What to consider in a loft to bedroom conversion?
A loft to bedroom conversion can be a smart way to extend the living space in your home without using up valuable garden space and changing your home’s footprint. It will also add value to your home and is more cost effective than adding an extension. But before you start imagining that new dreamy bedroom in your loft, you need to consider the following factors first.
Does your loft have enough free space to become a bedroom?
The main considerations are: available head height, roof pitch, roof structure and obstacles - such as water tanks or chimney stacks.
Ideally, you should have at least 2.2 metres of usable vertical space measuring from the bottom of the ridge timber in the centre of the loft to the top of the ceiling joist. If you have less than that, you can opt for a mansard roof, replace the entire roof structure or restructure the vertical space to take some from bedrooms below as long as you leave them with a minimum of 2.2 metres of floor-to-ceiling height.
The higher the angle of the roof pitch, the higher the central head height is likely to be. If dormers are used or the roof is redesigned, the floor area and its potential for comfortable headroom, can be increased.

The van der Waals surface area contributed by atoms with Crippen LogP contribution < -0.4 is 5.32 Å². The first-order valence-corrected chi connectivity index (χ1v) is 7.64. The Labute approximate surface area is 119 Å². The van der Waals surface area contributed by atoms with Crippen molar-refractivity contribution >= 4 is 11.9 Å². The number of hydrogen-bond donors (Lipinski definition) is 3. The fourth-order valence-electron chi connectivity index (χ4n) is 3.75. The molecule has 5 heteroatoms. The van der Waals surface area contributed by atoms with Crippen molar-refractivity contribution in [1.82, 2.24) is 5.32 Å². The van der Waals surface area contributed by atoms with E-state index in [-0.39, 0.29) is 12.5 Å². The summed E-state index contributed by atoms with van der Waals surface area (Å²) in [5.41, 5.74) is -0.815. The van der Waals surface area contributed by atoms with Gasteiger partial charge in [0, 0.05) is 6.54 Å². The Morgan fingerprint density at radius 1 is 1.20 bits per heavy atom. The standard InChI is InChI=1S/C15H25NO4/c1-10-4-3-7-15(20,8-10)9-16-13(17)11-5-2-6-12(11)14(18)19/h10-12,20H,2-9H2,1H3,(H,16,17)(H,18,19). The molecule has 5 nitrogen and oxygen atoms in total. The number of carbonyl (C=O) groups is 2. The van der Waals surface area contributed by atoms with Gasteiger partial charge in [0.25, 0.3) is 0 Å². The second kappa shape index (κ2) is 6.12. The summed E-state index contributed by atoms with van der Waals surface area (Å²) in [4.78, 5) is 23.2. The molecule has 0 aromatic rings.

Traditional framed-type roof structures are usually the simplest to convert. Rafters on traditional roofs run along its edges, leaving a good amount of free space. The rafters may need to be strengthened or additional supports added.
Trussed roofs - with W-shaped rafters - are harder to convert, but the rafters can be replaced with an A-shape structure which creates a hollow space.
The heating and hot water system may have to be replaced with a sealed system if you need to move a water tank and any plumbing. You’ll have to find space and budget for them.
Does your loft conversion require planning permission?
In Scotland, you don’t need planning permission for any internal alterations unless they involve the addition of a dormer or roof window.
For a dormer, you’ll need permission if: your home is a flat or within a tenement or four-in-a-block building; your home is in a conservation area; the dormer will be on a roof slope forming part of the principal elevation or side elevation where that elevation faces onto a road; the dormer will be on a roof slope and within 10 metres of the boundary of the curtilage of the house which that roof slope faces onto; the dormer will be higher than the existing height of the house, excluding the chimney; the dormer will take up more than half the width of the roof; the dormer will be within 0.3 metres of any edge of the roof slope of the house or it will include a balcony, a wind turbine, a raised platform or terrace.